He also does not want to follow the moral code of the church. For fear will rob him of all if he gives too much. The first paragraph in the excerpt contains only one character, Stephen Kumalo, who has opened one of four letters which he has received and grieves over the news that his son will be hanged. Emancipation References and allusions to the emancipation movement in the United States abound in Cry, the Beloved Country along with figurative comparisons to the quest for freedom. However, the strongest illustration of fear is well put by the author in stating that cry, the beloved country, for the unborn child that is the inheritor of our fear.
Fertility and nature are a big part of the Zulu religion, and family and nature are motifs of the novel. Alan Paton, the author of Cry the Beloved Country, also believed in hope bringing together the land of South Africa. Stephen Kumalo is the main character and shows the best examples of evidence to support my theme. Even from the first chapter of the book when Paton is describing South Africa through the eyes of Kumalo, he shows signs that the tribal system is becoming a thing of the past if not already there. As the young boy and the old man become acquainted, James Jarvis becomes increasingly involved with helping the struggling village.
While visiting his niece Jarvis is surprised to find a battered old man at his door. Human existence revolves around a chase for something quite unknown. . As Kumalo prepares to leave he confronts his brother about Mathew's dishonesty and John's stance in the politics. After the resurrection, renewed his commitment to and to spreading the. Paton uses this theme in order to show that public declarations of support are an important step in gaining justice in South Africa by demonstrating allegiances and loyalty.
It is a gift that all humans bear, this power to display emotion through instinctual sound. The barricades keep each group segregated so neither must live with the other. In the novel written by Alan Paton, young men and women begin to leave Ndotsheni for the new city Johannesburg. In both books many of the characters are brave, wise, and dangerous. The morning of his departure, Kumalo rouses his new family to bring them back to Ndotsheni, only to find that Gertrude has disappeared.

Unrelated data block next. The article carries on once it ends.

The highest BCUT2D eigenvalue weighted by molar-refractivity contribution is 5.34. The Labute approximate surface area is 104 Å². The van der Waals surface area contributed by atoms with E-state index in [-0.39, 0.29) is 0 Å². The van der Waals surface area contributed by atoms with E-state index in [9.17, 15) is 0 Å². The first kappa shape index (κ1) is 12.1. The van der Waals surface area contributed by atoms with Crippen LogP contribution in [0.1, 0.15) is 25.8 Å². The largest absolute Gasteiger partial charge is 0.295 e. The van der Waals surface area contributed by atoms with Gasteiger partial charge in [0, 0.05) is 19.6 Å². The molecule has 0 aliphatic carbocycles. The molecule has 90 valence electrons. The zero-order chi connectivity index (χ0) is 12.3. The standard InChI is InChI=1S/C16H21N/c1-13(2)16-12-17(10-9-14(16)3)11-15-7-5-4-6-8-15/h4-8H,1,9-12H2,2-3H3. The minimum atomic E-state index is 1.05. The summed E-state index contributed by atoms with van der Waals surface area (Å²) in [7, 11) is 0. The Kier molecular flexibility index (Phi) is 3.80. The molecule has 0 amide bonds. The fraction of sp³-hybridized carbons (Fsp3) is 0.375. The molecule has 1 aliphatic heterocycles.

Fertility is considered a blessing and is highly valued by the Zulu people. So when he hears from his daughter and law that his son missed an important family gathering to stay home and work for and in favor of the blacks he became annoyed and frustrated with the whole idea. Among Peter's better-known traits is a certain impulsiveness; also, after 's arrest, he denied knowing three times, and later wept in grief over this. In both stories, there is the fact that the only way to change your ways sometimes has to come through suffering. This, I believe is the greater purpose of this book. Communities are in collapse, the land is bare, people… 838 Words 3 Pages this problem in Cry, the Beloved Country. Kohlberg identifies these changes as stages of moral development that all humans go through.
At his lowest point, Kumalo is unable to pray. Social inequality occurs not only in Johannesburg, where big corporations take advantage of the naïve, but even in Ndotsheni, a small village. Cry, the beloved country, these things are not yet at an end Paton, 105. Looking at the skeleton of the novel, it is extremely evident that relationship of the colonized vs. Arthur Jarvis was the son of James Jarvis, an activist for the causes he believed in, and very well liked in the community. It thus remains apparent that their character epitomizes the changes in interests shared by their respective communities.
Mean while Gertrude is scolded by Mrs. Initially, both Johannes and Mathew plead not guilty, while Absalom pleads guilty on the case that it was an accident and that he was frightened. The damaging result of this change is fear. However, this theme takes on larger dimensions when one considers it in reference to the events that develop throughout the novel. Arthur Jarvis mentions that some people argue that God meant for blacks to be unskilled laborers and that it is thus wrong to provide opportunities for improvement and education. Besides the central theme of love, is another prevalent theme, that of a revolution gone bad.
After reading about how his son appreciated the way he was raised shows that Arthur had grown to support his parents although he still felt they made mistakes. Kumalo is so bitter with the situation at Ezenzelini that he says that the world is full of fear and despair. This article may require cleanup to meet Wikipedia's quality standards. Kumalo decides he must go to Johannesburg to help his sister. Throughout the novel we are exposed to the numerous problems resulting from the colonization. Another example is the whites who work at Ezenzeleni, helping blind black people. There are times that praying is difficult for him, but he finds that when he uses prayer to voice his concerns and express his gratitude towards God, his attitude changes.